- Most commercial agreements contain governing law and exclusive jurisdiction clauses; Hague should extend to most commercial agreements other than those in the specifically excluded categories.
- As to the recognition and enforcement of judgments between the UK and EU member states that fall in between the Hague/Brussels gap, these will be resolved with reference to national laws. A good number of EU members states have evolved and mature legal systems that provide a reciprocal enforcement regime outside the international treaty/convention framework under which UK judgments can be recognised and enforced. The same point applies to inbound judgments; there is a pre-existing framework in UK law in relation to the recognition and enforcement of inbound judgments from the EU and beyond.
- As between the UK and the rest of the world, the UK has bilateral arrangements that deal with the enforcement of judgments with many countries with whom they have historical ties such as Canada, Australia, Cayman Islands, Bermuda, New Zealand, Pakistan, Guernsey, Jersey, BVI, Israel, India (among many others) that remain unchanged.
- The weaker protections under Hague in terms of the recognition and enforcement of exclusive jurisdiction clauses have been mitigated by the empowerment of the English Courts to issue anti-suit injunctions, otherwise prohibited under the Brussels Regulations regime. This should address the (impolitely termed) “Italian torpedo” scenario where proceedings are issued in one jurisdiction in breach of an exclusive jurisdiction clause.
- As to issues of service, there are many similarities between the EU Service Regulation and Hague with any differences being partially mitigated by the fact that from 6 April 2021 it is no longer necessary to obtain the permission of the English Court to serve proceedings out of the jurisdiction where there is an English jurisdiction clause (see CPR 6.33(2B)(b)).
- It is important to bear in mind that a major share of the international dispute resolution market is international arbitration which remains the preferred method of dispute resolution for international litigants. The New York Convention regulating the recognition and enforcement of arbitral awards sits completely outside of the EU framework; if anything arbitration has emerged as a winner (see below).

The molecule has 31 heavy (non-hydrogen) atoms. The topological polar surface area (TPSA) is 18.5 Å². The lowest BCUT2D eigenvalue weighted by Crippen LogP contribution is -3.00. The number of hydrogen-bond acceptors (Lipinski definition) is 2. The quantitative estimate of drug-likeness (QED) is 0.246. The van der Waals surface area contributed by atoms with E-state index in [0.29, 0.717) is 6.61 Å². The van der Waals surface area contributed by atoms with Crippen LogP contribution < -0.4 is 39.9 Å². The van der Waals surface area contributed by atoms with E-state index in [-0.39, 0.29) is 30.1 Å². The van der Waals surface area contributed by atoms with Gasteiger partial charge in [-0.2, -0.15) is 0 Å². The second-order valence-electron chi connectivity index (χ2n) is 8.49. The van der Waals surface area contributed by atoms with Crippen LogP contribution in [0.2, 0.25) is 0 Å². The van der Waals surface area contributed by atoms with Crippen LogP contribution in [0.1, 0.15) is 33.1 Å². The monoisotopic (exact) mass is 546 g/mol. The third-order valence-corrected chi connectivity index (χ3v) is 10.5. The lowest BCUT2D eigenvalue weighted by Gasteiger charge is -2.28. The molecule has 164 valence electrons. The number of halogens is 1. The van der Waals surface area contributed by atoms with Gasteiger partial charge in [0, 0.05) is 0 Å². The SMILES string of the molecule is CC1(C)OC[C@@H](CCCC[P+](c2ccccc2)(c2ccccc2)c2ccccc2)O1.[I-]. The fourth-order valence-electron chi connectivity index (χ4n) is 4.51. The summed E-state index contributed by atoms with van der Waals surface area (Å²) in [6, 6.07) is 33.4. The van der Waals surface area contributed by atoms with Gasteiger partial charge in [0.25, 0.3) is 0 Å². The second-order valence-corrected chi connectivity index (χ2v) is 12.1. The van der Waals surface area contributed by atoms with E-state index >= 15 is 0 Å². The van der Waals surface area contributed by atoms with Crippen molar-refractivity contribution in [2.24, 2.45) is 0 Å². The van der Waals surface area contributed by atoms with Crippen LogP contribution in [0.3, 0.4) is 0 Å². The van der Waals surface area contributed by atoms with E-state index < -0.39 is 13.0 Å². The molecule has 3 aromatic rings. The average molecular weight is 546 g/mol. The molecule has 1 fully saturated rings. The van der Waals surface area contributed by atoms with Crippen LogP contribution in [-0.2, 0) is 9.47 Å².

Some perceive a conspiracy of silence as to the adverse impacts of Brexit on the UK more generally. But there is good reason to believe in the resilience of the UK legal market and that it has largely emerged unscathed; what empirical data there is suggests that Brexit has neither dented English law as a brand nor the Courts of England as the forum of choice for the resolution of disputes.
We do however caution that it is still early days and warn against complacency. The recent Portland Commercial Courts Report indicates that between 2021 and 2022 there has been a dip of 20% in the number of Commercial Court judgments that have been issued (possibly a function of the considerable resource constraints the Commercial Court has been experiencing in terms of judge availability) but the trend since 2016 remains upwards. Moreover, 54% of the litigants in the Commercial Court were international, up from last year’s 50:50 split. Of these non-UK litigants, the number of nationalities represented in the Commercial Courts has also expanded, with (interestingly) the number of EU litigants increasing slightly from 11.5% to 12% over the last year.
Beyond the Commercial Courts, London retains its pre-eminence as the preferred seat for arbitration: the number of referrals to the LCIA has increased in 2021/2022 to 444, representing a doubling of its case load of the last 10 years. The growth in London-seated arbitration is possibly a collateral effect of Brexit in view of the enforcement benefits of the New York Convention.
Lastly, if English law is to be dislodged then there needs to be a viable alternative. It is true that some economies have started to evolve their own body of commercial law creating competitive pressure on English law. However, much of what gives English law its considerable export value remains: the sophistication and depth of its body of contract law, the malleability of the common law and the potency of its precedent value to market participants. In short, there are plenty of reasons to be hopeful that English law will maintain its market dominance and that English Courts, and London in particular, will continue to be the forum of choice for the resolution of cross-border disputes.